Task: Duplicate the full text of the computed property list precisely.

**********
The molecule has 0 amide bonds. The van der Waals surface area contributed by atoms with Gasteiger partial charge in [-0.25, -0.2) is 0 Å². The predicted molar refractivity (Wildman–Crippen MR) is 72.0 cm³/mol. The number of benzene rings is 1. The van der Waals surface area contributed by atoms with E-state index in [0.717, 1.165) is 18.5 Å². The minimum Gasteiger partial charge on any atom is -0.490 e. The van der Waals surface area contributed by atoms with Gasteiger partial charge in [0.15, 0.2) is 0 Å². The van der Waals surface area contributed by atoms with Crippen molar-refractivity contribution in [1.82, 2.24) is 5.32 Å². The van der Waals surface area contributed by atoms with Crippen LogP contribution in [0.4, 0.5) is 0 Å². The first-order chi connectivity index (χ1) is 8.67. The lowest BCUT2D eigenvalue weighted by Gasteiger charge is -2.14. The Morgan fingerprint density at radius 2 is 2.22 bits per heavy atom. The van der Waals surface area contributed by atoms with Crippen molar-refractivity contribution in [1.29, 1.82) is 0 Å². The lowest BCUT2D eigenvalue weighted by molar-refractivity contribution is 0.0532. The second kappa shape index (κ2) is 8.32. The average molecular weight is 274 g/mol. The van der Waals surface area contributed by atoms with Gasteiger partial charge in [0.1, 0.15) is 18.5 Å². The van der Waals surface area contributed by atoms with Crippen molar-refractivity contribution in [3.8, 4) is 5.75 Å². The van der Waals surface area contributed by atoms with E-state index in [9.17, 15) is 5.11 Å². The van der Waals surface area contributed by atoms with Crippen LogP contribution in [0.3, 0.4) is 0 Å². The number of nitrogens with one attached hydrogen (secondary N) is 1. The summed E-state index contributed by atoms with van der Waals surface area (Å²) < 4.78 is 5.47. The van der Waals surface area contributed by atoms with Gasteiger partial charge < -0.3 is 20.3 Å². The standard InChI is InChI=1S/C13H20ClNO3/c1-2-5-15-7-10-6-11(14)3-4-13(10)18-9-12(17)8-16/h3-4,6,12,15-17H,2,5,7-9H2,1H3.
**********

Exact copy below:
The molecule has 0 amide bonds. The van der Waals surface area contributed by atoms with Gasteiger partial charge in [-0.25, -0.2) is 0 Å². The predicted molar refractivity (Wildman–Crippen MR) is 72.0 cm³/mol. The number of benzene rings is 1. The van der Waals surface area contributed by atoms with E-state index in [0.717, 1.165) is 18.5 Å². The minimum Gasteiger partial charge on any atom is -0.490 e. The van der Waals surface area contributed by atoms with Gasteiger partial charge in [0.15, 0.2) is 0 Å². The van der Waals surface area contributed by atoms with Crippen molar-refractivity contribution in [1.82, 2.24) is 5.32 Å². The van der Waals surface area contributed by atoms with Crippen LogP contribution in [0.4, 0.5) is 0 Å². The first-order chi connectivity index (χ1) is 8.67. The lowest BCUT2D eigenvalue weighted by Gasteiger charge is -2.14. The Morgan fingerprint density at radius 2 is 2.22 bits per heavy atom. The van der Waals surface area contributed by atoms with Crippen molar-refractivity contribution in [1.29, 1.82) is 0 Å². The lowest BCUT2D eigenvalue weighted by molar-refractivity contribution is 0.0532. The second kappa shape index (κ2) is 8.32. The average molecular weight is 274 g/mol. The van der Waals surface area contributed by atoms with Gasteiger partial charge in [0.1, 0.15) is 18.5 Å². The van der Waals surface area contributed by atoms with Crippen molar-refractivity contribution in [3.8, 4) is 5.75 Å². The van der Waals surface area contributed by atoms with E-state index in [9.17, 15) is 5.11 Å². The van der Waals surface area contributed by atoms with Crippen LogP contribution in [0.3, 0.4) is 0 Å². The number of nitrogens with one attached hydrogen (secondary N) is 1. The summed E-state index contributed by atoms with van der Waals surface area (Å²) < 4.78 is 5.47. The van der Waals surface area contributed by atoms with Gasteiger partial charge < -0.3 is 20.3 Å². The standard InChI is InChI=1S/C13H20ClNO3/c1-2-5-15-7-10-6-11(14)3-4-13(10)18-9-12(17)8-16/h3-4,6,12,15-17H,2,5,7-9H2,1H3.